• Worse, those who felt this way engaged less in networking than their peers, and as a result experienced “low power” and “lower work performance.”

It Just Feels Wrong

In sum, traditional external networking makes you feel like an obnoxious, pushy salesman who’s only out for yourself.

For normal people — who don’t suffer from psychopathy — this feels wrong.

Most people don’t want to be selfish.

Successful External Networking Tips

So what can you do to get rid of this “dirty” feeling and actually enjoy networking?

There’s quite a few ways you can change your mindset about networking, or alternatives to traditional networking that might fit your personality better.

I’ll summarize them here.

1. Change Your Networking Approach

The study we looked at offered a potential solution to feeling dirty, which is a mindset shift.

Instead of going into networking with the mindset of making connections to benefit yourself, you can instead go into it with the intent of creating genuine relationships that are mutually beneficial.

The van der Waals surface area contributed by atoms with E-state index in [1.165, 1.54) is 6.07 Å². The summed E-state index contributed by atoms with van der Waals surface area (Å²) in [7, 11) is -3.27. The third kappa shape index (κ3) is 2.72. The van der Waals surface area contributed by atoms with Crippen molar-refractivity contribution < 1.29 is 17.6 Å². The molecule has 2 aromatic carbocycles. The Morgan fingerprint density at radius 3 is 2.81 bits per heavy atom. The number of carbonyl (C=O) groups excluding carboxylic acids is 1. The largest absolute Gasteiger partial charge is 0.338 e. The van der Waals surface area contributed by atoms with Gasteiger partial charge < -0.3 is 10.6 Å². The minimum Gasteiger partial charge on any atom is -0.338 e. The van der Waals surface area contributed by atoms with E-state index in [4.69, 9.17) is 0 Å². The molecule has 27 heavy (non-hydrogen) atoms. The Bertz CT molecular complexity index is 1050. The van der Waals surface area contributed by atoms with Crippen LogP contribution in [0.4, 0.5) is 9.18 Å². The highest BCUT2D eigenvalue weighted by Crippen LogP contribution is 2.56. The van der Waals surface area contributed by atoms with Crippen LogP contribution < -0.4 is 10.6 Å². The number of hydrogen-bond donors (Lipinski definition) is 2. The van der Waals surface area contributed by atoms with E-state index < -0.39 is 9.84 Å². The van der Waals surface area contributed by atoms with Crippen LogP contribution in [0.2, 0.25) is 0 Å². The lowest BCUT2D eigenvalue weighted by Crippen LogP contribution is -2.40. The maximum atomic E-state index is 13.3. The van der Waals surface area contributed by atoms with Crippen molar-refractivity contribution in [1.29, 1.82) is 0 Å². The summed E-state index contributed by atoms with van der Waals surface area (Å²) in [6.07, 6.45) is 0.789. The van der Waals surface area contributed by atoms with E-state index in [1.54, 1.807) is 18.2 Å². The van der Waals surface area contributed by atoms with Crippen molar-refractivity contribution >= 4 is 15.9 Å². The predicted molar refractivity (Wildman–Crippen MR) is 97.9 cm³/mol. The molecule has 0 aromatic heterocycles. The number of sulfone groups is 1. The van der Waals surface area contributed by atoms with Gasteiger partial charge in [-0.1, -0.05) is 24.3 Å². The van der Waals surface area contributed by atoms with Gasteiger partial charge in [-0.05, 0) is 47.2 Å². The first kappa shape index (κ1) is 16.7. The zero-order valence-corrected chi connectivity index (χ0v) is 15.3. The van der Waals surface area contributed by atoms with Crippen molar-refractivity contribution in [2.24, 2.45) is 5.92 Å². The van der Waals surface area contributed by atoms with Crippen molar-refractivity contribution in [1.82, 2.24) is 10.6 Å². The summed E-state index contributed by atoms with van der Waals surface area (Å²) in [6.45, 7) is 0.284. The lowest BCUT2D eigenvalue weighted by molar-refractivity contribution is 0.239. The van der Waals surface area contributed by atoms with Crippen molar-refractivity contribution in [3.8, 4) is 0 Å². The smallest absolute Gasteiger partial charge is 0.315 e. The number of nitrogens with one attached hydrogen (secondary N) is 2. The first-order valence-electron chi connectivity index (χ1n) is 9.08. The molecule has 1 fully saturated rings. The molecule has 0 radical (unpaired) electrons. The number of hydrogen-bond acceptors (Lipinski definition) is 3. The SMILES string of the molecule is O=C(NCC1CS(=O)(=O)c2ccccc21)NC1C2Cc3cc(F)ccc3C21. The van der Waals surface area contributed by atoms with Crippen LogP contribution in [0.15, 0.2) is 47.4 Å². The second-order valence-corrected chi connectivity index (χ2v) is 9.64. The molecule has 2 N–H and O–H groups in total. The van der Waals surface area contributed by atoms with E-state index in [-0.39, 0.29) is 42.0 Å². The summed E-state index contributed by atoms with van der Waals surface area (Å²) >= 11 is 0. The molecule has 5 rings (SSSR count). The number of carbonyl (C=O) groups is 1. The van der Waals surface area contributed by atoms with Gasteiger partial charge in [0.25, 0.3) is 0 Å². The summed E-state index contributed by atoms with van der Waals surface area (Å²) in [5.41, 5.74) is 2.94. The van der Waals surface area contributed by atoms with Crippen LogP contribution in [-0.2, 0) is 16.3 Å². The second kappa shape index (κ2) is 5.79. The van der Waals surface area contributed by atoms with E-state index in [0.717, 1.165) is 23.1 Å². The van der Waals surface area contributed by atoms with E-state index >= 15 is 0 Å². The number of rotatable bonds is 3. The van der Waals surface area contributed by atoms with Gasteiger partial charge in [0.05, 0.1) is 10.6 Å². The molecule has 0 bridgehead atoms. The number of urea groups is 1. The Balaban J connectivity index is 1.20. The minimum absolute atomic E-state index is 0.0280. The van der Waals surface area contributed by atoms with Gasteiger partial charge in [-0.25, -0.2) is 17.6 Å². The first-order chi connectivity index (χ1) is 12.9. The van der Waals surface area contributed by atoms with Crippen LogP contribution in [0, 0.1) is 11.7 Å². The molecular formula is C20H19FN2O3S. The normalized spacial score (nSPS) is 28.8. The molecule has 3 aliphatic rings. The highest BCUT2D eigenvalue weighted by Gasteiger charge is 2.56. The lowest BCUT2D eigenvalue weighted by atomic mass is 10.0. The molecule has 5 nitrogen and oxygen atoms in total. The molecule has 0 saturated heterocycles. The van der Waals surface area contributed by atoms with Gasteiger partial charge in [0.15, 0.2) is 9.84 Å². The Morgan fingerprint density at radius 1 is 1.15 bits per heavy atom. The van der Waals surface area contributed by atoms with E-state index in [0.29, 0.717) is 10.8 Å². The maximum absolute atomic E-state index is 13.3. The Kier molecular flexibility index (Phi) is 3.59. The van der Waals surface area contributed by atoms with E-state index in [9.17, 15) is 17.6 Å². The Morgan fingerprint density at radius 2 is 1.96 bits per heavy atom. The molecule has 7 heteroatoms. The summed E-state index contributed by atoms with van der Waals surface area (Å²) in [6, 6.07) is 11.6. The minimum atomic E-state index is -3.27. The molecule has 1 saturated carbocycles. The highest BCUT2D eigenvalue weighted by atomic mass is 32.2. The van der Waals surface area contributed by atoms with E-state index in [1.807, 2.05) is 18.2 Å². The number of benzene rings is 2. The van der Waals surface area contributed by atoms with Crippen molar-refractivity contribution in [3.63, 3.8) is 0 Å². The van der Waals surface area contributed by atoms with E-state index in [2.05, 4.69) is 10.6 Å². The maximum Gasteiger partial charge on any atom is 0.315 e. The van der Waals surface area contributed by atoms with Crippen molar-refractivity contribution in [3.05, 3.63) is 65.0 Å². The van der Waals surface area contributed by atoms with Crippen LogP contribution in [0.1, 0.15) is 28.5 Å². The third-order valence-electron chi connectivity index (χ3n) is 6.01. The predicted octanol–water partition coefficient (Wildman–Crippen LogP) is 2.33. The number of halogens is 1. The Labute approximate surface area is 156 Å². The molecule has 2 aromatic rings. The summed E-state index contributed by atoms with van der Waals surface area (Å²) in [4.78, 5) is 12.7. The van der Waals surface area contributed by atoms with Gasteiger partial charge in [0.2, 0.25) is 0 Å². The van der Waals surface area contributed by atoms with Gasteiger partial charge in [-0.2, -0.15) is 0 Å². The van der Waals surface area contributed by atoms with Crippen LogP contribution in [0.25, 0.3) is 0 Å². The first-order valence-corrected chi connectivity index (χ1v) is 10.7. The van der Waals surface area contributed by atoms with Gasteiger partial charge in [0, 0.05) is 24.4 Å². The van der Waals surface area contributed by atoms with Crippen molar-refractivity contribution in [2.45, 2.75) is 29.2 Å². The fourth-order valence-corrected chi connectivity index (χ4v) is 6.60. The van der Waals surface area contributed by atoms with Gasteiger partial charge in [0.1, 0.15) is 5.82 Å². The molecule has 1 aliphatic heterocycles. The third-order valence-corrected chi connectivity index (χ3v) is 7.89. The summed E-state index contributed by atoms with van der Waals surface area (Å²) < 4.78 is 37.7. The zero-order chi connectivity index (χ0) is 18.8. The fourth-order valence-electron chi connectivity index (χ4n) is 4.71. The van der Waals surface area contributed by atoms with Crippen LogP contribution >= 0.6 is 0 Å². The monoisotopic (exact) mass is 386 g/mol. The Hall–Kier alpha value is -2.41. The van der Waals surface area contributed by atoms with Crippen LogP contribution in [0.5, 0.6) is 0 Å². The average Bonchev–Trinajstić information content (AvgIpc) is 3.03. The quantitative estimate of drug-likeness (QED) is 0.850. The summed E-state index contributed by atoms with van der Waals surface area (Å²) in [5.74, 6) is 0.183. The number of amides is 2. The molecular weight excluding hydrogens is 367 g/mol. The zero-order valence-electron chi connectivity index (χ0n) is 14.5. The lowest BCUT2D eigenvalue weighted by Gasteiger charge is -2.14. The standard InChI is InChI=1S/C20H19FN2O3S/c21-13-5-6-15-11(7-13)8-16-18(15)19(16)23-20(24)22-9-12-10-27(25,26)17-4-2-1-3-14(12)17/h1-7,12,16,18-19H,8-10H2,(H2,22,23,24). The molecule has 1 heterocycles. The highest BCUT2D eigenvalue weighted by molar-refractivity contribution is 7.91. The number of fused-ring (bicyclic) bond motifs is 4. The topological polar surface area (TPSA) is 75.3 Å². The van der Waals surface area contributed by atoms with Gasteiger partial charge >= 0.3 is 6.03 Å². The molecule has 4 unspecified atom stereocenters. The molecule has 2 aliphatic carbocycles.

Even if you have no experience, you can still offer gratitude and passion for your work. This alone is enough to develop mentor-mentee relationships.

In other words, it’s not the act of networking that makes us feel dirty, it’s the intent behind it.

2. Develop Your Expertise

One of the biggest reasons that networking feels dirty to people with entry-level and low-level jobs is that they don’t have much to offer.

If you’re trying to build a professional relationship but can’t offer value, the only possibility is that you’re trying to get something without the ability to return the favor.

There are 2 possible paths for you if you’re in this situation.

  • First, you can further develop your skills. 

If you’re relatively new to your job, spend all your energy getting better at it:

  • If you’re a writer, keep learning to write better.
  • If you’re a plumber, keep practicing.
  • If you’re a woodworker, keep building things.

Over time, you’ll gain experience and develop your skills to the point where you’re confident that you can offer value to someone.

Then you can develop partnerships with other professionals and grow your network.

  • The second path is to widen your skills.
  • Instead of having a narrow skillset, you learn related skills that allow you to offer to a wider variety of people. It also helps you relate to more people in different situations and find connections to build relationships on.

This is known as the “T-shaped” professional, coined by McKinsey & Company.

t shaped skills